Don’t start two sets in a row, unless asked.
It’s exciting to play at higher tempos, but the relationship between speed and quality must be kept in perspective. Once folks hit a certain tempo, turning up the tempo turns down the quality. This effect is magnified in sessions; it doesn’t get mitigated due to ensemble sound. Jigs, in particular, are often played too fast because it’s easier to do so. Choose a tempo in which you can feel and be in control of each note you play, execute your ornaments, make music rather than a relentless stream of notes. When all players are in such control, the session can flourish.
Unfortunately, the session is not a place to learn the basics of playing your instrument. Wizardry is not required, but you should be able to clearly deliver musical phrases with reasonable intonation and timing. Ornaments are a bonus but not essential.
Your instrument should be kept in tune. Check often, even if it's not bothering you. One out-of-tune player can bring down the whole session.
For backup players e.g. guitar bouzouki bodhran
Backup players have an extra burden of responsibility. Deep tonality and percussiveness give backup a huge impact on the overall sound. The effect is much more than from a usual melody instrument, even when played softly. First of all, the above discussion about melody instruments applies to you as well. Including, among other things: “if you don’t know a tune, don’t play”. When “know a tune” is applied to backup players, it means that you recognize the tune and could hum it. You need to know the chords of each tune, just like the notes if you were playing a fiddle. If you don’t know the tune, you’re not going be in sync. You’re effectively “noodling”, which on a backup instrument is the most destructive form.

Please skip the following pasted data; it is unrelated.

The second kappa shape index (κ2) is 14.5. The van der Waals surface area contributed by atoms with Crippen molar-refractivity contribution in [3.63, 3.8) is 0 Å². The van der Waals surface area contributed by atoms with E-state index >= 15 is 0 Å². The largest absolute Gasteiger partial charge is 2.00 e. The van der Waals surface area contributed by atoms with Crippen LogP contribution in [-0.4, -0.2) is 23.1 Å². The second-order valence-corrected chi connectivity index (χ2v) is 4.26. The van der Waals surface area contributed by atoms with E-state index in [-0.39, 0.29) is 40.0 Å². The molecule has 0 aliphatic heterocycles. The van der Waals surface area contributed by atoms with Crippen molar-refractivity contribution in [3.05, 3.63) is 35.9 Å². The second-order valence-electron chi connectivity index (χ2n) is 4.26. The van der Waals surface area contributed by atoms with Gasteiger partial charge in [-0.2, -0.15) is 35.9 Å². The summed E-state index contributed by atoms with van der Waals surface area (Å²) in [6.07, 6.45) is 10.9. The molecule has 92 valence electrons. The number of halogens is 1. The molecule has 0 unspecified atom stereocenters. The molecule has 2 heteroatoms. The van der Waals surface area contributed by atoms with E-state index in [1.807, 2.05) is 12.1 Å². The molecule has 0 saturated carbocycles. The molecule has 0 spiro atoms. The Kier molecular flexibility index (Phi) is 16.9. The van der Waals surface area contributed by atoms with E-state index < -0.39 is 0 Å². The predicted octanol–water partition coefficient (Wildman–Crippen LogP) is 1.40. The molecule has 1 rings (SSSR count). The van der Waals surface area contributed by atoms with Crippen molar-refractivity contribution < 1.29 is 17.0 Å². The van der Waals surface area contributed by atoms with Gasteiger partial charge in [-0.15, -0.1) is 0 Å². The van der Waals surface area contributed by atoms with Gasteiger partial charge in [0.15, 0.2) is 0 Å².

Chord players should attempt to play the chords suggested by the tune, rather than relying on “stock” progressions. Play simple rhythms, not fancy or syncopated. The sound of the pick striking the strings has a big effect on the overall feeling of the music. Pay close attention to this texture and be as perfect as you can, while not drawing attention. Play steadily and strongly, without interruptions. Watch your volume – the melody rides on top of your sound, not the other way around. You’ll know you’re doing it right when you notice the joy in the group, rather than hearing comments about your playing wizardry.
One bodhran and one guitar/bouzouki is the limit. With more than one, the combined sound is chaotic and dissonant. The music suffers. Take turns, perhaps?
Sessions need to “breathe”. When the playing stops, let some time pass before starting up again. During this breathing time, do not play your instrument except to quietly tune it. When you play in the space between tune sets, you foster a negative competitive atmosphere. Downtime is good for conversation; get to know your neighbours.
Put away your cell phone. You would not pull out your cell phone when not involved in a slice of conversation. Why do it at a session?
* photo credit John Sylvester.